The first Android emulator on my list, FPse is a paid app. If you’re okay with sparing a couple of dollars to enjoy hundreds of PS1 games on your smartphone, give it a try. It has full save state management, physical controller support, resolution scaling, and can accept compressed ROMs.
Being able to run compressed ROMs is quite important since you don’t want game files taking up all the storage space on your phone. FPse is a very stable emulator with excellent performance on even low-end Android devices. And since it’s a paid app, it gets regular updates from the developer.
FPse can improve upon the original game graphics by running it at the native screen resolution of your phone. There is a newer version of this emulator called FPse64 which fixes some compatibility issues and further improves performance (especially in 3D games). Both versions of FPse have high ratings on the Google Play Store, which indicates that a majority of its users are satisfied.
EmuBox is a rival to FPse but is free. It can play PS1, GBA, NES, and many more consoles. The downside to being free is that it doesn’t get updated as regularly as FPse, and has fewer customization options.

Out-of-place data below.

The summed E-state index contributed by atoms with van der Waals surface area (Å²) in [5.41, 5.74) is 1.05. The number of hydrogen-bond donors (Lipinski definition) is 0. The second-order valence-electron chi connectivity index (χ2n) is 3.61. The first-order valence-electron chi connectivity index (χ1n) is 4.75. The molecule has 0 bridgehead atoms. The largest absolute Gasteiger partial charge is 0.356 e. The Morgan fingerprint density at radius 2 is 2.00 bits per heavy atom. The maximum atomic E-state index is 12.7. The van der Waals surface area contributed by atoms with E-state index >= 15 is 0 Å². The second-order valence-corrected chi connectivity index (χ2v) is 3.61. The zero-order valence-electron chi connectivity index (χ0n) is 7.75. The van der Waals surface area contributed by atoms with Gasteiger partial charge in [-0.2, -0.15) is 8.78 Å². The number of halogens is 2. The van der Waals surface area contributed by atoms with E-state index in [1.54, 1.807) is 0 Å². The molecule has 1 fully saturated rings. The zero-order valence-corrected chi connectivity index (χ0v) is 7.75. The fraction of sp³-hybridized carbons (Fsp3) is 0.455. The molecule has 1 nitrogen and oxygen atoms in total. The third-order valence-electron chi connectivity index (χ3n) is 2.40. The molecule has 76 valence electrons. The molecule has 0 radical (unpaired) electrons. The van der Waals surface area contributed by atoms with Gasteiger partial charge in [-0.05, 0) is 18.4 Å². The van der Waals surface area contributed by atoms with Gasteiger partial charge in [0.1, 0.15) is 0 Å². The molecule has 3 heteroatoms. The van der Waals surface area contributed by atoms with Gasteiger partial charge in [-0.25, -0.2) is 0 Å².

There are no advertisements in EmuBox, which means you get a pure emulation experience on your phone without any distractions. And basic features like cheat codes, physical controller support, save states, etc. are integrated into the software. It works well in both portrait and landscape mode, so you can switch between the two depending on the game you’re playing.
What some of you might be thinking is- “wait, isn’t that a PS2 emulator?”. And you’d be correct. Because this is the most popular PS2 emulator.
But it can also emulate PS1 games, using a PS1 mode that was added a few years ago. You see, the original PS2 had an entire PS1 built into its motherboard. This would allow gamers to play their old PS1 CDs using hardware emulation.